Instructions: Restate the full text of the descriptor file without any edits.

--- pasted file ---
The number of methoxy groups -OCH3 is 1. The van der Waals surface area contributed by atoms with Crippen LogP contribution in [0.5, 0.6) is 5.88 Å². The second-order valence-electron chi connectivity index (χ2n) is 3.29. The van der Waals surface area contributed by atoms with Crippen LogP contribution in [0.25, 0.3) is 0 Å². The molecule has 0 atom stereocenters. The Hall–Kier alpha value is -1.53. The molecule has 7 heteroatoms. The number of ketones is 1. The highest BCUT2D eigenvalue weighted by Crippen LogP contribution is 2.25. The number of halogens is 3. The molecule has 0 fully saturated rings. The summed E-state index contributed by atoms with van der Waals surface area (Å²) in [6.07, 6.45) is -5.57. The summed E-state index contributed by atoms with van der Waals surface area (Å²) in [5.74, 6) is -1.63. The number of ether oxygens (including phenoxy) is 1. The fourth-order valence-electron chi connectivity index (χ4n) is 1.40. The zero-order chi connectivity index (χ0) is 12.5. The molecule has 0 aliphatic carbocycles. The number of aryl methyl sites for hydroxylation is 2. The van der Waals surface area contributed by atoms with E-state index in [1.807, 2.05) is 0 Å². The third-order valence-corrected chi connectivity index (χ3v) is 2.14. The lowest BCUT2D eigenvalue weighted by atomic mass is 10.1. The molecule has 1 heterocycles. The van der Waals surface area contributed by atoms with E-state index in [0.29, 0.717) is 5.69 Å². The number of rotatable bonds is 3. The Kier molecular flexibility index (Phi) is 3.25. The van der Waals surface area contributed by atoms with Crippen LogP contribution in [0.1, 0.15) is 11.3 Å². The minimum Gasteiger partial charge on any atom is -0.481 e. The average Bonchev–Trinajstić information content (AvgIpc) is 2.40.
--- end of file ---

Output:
The number of methoxy groups -OCH3 is 1. The van der Waals surface area contributed by atoms with Crippen LogP contribution in [0.5, 0.6) is 5.88 Å². The second-order valence-electron chi connectivity index (χ2n) is 3.29. The van der Waals surface area contributed by atoms with Crippen LogP contribution in [0.25, 0.3) is 0 Å². The molecule has 0 atom stereocenters. The Hall–Kier alpha value is -1.53. The molecule has 7 heteroatoms. The number of ketones is 1. The highest BCUT2D eigenvalue weighted by Crippen LogP contribution is 2.25. The number of halogens is 3. The molecule has 0 fully saturated rings. The summed E-state index contributed by atoms with van der Waals surface area (Å²) in [6.07, 6.45) is -5.57. The summed E-state index contributed by atoms with van der Waals surface area (Å²) in [5.74, 6) is -1.63. The number of ether oxygens (including phenoxy) is 1. The fourth-order valence-electron chi connectivity index (χ4n) is 1.40. The zero-order chi connectivity index (χ0) is 12.5. The molecule has 0 aliphatic carbocycles. The number of aryl methyl sites for hydroxylation is 2. The van der Waals surface area contributed by atoms with E-state index in [1.807, 2.05) is 0 Å². The third-order valence-corrected chi connectivity index (χ3v) is 2.14. The lowest BCUT2D eigenvalue weighted by atomic mass is 10.1. The molecule has 1 heterocycles. The van der Waals surface area contributed by atoms with E-state index in [0.29, 0.717) is 5.69 Å². The number of rotatable bonds is 3. The Kier molecular flexibility index (Phi) is 3.25. The van der Waals surface area contributed by atoms with Crippen LogP contribution in [0.1, 0.15) is 11.3 Å². The minimum Gasteiger partial charge on any atom is -0.481 e. The average Bonchev–Trinajstić information content (AvgIpc) is 2.40.